Wednesday, June 24, 2020

Common snakes, and other links

The posting of links does not constitute an endorsement of the sites linked, and not necessarily even agreement with the specific posts linked.

Tuesday, June 23, 2020

A matter of black lives that matter

Terrence Floyd, younger brother of George Floyd, said, “I know my brother would not want violence. Let’s do this peacefully, please.”

In protests of the death of George Floyd at the hands of Minnesota police, highlighting the fact that the lives of black persons are important was intended to be front and center. Nevertheless, even more black lives did not seem to matter in the wake of the protests, which disproportionately took the lives of blacks – most at the hands of protesters. Up until today (June 8), I have found records of up to thirteen dead. The following persons are identified as black except Italia Kelly (identified as biracial) and the three that remain unnamed/unidentified. It appears that all, with the possible exception of one, died in incidents related one way or another to the George Floyd protests. It is alleged that much of the violence is perpetrated by “outside agitators” – folks with Left-wing or Right-wing agendas, or both – rather than the initial protesters, who did so peacefully.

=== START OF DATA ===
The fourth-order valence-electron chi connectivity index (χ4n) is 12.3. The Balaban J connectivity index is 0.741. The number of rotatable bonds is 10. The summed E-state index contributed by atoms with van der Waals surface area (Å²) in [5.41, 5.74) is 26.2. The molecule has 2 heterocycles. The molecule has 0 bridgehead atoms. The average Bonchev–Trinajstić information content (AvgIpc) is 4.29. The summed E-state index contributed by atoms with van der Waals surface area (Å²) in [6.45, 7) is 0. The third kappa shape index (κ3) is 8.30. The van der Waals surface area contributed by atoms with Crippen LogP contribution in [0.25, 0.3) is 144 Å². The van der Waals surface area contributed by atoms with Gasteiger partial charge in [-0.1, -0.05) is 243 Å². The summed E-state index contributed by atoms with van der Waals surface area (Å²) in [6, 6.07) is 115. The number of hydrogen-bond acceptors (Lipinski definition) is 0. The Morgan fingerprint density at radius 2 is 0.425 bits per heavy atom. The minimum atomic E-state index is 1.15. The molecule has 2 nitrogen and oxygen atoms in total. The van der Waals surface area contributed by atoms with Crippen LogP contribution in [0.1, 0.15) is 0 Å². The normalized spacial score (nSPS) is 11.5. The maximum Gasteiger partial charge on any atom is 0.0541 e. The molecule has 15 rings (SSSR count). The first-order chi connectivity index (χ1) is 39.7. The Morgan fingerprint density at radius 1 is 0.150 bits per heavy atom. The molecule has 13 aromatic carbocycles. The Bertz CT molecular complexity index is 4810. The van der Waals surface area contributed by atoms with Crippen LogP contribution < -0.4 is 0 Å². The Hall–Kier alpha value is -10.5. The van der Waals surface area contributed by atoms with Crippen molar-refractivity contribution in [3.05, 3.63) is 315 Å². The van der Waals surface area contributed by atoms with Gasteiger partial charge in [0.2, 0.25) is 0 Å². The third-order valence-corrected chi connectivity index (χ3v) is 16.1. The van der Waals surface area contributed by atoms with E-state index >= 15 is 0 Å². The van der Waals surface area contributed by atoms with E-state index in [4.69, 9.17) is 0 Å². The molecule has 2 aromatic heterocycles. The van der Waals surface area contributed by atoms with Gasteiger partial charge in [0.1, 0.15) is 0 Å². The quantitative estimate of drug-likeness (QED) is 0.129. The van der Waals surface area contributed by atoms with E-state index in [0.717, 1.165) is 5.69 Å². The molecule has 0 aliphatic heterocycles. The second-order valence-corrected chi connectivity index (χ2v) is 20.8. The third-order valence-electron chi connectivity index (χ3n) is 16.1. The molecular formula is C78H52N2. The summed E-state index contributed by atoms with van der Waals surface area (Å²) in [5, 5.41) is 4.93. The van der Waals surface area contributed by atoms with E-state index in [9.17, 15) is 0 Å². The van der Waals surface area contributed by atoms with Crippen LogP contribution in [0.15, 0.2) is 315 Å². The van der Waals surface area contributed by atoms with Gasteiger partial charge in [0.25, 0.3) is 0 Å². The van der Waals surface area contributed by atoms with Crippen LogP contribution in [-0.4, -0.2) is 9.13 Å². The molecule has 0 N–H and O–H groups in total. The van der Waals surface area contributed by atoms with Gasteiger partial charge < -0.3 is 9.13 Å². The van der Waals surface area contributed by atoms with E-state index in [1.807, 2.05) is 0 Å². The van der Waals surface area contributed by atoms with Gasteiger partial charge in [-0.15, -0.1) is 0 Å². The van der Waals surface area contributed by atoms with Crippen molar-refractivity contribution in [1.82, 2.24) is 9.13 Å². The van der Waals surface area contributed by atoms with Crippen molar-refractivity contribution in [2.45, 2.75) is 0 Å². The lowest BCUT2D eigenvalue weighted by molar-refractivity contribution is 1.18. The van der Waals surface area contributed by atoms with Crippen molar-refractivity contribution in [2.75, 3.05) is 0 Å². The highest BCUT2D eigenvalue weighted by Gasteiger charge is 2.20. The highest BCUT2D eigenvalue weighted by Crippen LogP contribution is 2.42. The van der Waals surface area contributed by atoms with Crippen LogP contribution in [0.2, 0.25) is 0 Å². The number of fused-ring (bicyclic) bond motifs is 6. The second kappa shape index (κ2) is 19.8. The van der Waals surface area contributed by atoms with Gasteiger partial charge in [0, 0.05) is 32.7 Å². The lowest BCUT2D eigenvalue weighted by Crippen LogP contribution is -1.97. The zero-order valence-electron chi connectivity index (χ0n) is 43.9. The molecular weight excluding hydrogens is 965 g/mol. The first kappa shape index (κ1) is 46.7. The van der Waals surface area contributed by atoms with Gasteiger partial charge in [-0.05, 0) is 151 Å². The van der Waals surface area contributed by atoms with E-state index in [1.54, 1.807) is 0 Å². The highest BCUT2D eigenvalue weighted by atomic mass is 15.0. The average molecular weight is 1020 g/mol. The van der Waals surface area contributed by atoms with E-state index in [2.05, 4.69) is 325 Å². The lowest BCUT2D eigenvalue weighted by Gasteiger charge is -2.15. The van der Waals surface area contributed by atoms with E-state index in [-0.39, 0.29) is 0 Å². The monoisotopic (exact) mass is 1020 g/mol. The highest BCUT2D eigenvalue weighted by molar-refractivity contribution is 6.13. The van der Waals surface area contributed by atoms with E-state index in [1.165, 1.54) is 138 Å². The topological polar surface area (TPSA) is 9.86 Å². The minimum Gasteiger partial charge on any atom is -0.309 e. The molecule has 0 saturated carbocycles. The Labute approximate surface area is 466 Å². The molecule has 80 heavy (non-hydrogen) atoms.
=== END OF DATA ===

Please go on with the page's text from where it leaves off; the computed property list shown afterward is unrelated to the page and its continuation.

• May 27, 2020: Calvin L. Horton Jr., 43, Minneapolis, Minnesota was shot by a pawnshop owner during protests.
  • May 29, 2020: 53-year-old Dave Patrick Underwood, 53, on-duty federal security officer, was shot and killed during riots in Oakland, California.
  • May 29, 2020: Javar Harrell, 21, during protests in Detroit, Michigan, was shot and killed – apparently specifically targeted, and it is not clear whether his death is directly related to the protests. (But his life still matters.)
  • May 30, 2020: Barry Perkins, 29, in St. Louis, Missouri was caught by the truck’s tire, pulled under and ran over. Guns were pointed at the driver, he sounded his horn and drove off, catching Perkins and running over him with his trailer. Attorney for the Perkins family and witnesses say that Barry Perkins was not involved in looting the truck and was an accidental victim.
  • May 30, 2020: James Scurlock, 22, in Omaha, Nebraska during protests was shot as a result of a violent encounter with a bar owner. It is at least tentatively determined that the bar owner acted in self-defense.